It truly is a glorious time to be a fan of watching TV. With the sheer volume of high quality shows that we have at our disposal, regardless of what the traditional TV studios are saying, viewing numbers have never been higher. It has been quite daunting for the business of TV with some studio heads crying that there is actually too much choice available for people. Think about that. He is complaining that there are too many options for us.
One of the biggest reasons that we are experiencing this renaissance is what I like to call The Netflix Effect. While this idea might seem like common sense to most of you, the why behind it’s success may surprise you.
We all know about the leveraging of data, the shrewd business moves and the unprecedented commitement to providing a safe haven of easily accessible content. What we don’t really talk about is how these things are simply part of a major bigger framework that allows the company a nimbleness that has become the envy of an industry now in serious trouble.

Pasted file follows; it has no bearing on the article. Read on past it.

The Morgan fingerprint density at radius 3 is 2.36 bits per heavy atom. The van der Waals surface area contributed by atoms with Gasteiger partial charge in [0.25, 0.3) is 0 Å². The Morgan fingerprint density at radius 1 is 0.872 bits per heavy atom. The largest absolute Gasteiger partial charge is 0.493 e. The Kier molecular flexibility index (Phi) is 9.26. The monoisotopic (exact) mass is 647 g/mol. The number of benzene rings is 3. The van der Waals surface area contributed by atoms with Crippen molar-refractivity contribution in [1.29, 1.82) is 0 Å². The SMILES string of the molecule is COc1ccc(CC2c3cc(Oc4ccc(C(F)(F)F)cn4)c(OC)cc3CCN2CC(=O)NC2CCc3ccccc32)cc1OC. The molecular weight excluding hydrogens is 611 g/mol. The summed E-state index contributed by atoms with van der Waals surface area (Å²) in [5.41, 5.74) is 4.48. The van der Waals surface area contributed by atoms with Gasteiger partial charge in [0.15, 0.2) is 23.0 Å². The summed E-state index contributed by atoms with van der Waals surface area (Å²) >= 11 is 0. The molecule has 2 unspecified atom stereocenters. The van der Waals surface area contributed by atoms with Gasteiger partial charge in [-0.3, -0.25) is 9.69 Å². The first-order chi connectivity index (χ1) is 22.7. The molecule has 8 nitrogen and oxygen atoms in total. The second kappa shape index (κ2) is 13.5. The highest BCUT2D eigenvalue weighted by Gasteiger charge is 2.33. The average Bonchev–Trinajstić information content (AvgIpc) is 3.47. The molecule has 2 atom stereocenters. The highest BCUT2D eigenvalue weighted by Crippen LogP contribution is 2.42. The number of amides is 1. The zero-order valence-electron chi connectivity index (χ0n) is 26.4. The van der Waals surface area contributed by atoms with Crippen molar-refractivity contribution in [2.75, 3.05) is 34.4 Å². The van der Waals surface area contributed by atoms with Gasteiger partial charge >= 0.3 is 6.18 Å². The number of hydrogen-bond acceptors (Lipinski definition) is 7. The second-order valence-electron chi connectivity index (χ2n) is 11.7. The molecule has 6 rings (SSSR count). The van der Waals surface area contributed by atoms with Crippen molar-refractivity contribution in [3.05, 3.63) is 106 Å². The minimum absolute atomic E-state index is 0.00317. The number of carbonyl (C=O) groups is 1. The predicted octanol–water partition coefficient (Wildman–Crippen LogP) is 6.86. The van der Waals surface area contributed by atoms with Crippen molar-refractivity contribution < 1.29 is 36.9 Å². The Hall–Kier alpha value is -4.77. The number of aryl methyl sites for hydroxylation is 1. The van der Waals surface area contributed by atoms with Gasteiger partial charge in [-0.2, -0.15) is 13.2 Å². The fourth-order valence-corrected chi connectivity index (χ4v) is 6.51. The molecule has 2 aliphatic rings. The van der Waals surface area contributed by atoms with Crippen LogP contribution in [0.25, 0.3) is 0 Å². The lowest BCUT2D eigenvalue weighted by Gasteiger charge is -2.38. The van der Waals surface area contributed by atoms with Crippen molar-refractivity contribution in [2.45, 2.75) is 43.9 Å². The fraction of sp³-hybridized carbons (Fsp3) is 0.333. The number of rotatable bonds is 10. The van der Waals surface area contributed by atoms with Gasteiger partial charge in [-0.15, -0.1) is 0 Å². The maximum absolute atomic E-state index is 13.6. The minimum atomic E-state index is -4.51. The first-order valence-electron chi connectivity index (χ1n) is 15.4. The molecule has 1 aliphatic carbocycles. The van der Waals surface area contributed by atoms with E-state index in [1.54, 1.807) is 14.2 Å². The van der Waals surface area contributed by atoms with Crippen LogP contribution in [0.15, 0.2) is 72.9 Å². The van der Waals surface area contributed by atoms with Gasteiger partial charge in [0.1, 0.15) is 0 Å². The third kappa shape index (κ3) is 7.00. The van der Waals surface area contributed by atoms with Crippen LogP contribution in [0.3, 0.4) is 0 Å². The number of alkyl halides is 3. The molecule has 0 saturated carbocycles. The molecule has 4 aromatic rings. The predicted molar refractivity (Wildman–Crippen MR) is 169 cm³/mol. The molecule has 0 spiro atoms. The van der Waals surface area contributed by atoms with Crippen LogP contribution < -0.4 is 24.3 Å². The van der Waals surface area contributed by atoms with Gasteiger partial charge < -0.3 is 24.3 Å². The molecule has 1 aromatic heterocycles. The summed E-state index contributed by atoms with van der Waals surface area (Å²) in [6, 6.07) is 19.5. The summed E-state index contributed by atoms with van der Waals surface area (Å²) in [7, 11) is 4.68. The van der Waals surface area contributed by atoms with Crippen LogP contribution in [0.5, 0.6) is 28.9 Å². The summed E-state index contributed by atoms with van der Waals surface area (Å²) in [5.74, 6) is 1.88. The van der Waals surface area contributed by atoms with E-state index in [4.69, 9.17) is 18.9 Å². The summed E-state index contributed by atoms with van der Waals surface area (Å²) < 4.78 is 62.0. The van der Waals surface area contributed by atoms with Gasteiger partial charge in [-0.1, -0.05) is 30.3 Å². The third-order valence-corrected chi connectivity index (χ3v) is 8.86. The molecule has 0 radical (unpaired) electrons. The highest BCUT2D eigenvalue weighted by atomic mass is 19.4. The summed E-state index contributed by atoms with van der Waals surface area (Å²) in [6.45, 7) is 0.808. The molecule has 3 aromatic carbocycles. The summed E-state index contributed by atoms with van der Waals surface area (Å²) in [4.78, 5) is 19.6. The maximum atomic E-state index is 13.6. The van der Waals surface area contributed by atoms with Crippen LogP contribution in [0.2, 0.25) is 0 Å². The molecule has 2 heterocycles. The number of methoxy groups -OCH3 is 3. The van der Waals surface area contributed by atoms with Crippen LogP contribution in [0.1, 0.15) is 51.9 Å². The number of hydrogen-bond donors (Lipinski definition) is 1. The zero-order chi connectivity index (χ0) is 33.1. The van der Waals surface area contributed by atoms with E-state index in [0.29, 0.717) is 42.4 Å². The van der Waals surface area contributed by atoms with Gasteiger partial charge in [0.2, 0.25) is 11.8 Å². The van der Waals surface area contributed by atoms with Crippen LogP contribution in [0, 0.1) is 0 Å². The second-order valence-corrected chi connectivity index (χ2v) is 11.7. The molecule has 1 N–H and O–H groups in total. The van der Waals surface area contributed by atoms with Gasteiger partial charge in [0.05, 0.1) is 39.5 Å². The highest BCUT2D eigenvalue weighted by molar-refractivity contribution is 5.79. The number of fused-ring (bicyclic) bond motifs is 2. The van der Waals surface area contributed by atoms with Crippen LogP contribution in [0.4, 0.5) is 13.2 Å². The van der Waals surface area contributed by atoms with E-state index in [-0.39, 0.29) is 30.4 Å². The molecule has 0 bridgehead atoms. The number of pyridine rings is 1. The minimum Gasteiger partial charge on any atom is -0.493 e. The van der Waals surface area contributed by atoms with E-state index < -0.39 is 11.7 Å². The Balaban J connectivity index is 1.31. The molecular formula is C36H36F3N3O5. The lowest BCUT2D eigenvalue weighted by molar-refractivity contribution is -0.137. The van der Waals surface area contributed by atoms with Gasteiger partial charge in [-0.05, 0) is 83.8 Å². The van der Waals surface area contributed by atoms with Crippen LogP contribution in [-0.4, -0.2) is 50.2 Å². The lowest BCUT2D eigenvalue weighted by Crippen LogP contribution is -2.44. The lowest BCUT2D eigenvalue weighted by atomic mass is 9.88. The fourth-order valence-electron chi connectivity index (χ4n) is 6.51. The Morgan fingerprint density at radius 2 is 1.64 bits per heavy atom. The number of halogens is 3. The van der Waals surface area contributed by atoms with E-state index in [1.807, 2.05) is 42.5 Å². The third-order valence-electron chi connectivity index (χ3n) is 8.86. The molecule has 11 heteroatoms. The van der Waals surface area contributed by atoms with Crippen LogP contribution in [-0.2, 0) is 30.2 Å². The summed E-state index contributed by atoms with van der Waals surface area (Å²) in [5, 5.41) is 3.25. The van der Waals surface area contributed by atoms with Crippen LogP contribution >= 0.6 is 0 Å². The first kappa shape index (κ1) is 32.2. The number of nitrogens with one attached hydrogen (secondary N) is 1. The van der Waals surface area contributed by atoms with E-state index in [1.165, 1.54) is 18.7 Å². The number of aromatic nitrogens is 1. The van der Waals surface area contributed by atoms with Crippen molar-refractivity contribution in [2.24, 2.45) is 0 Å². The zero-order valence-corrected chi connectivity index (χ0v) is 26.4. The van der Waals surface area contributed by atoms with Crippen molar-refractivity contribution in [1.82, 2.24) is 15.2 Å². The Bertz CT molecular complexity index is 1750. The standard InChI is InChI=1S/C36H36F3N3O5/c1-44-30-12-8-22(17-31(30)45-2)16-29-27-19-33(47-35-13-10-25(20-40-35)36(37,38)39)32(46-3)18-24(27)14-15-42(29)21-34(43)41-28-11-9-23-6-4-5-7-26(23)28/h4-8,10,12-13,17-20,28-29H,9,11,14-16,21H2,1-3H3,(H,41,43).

All of the press that Netflix gets around this may make it seem easy to mimick, however, without the proper mindset in place a challenger brand will always be the drunk family member at Christmas dinner that we have to pay attention to, never the innovator.
And that is the case with Netflix as the brand’s success is not based on these things we all talk about. These factors are simply the tools that support that core thing that drives every move it makes. This idea that provides cover to things like media agency politics influencing the type of content being made. A strategy that has allowed a brand loyalty of unprecedented level:
Invest in the story and then make it as easy as possible for the audience to have access to it.
There is no no talk around measurement and things like ratings. In fact there have been many instances where the showrunners have no idea about viewership numbers as Netflix guards all kinds of data like this ferociously.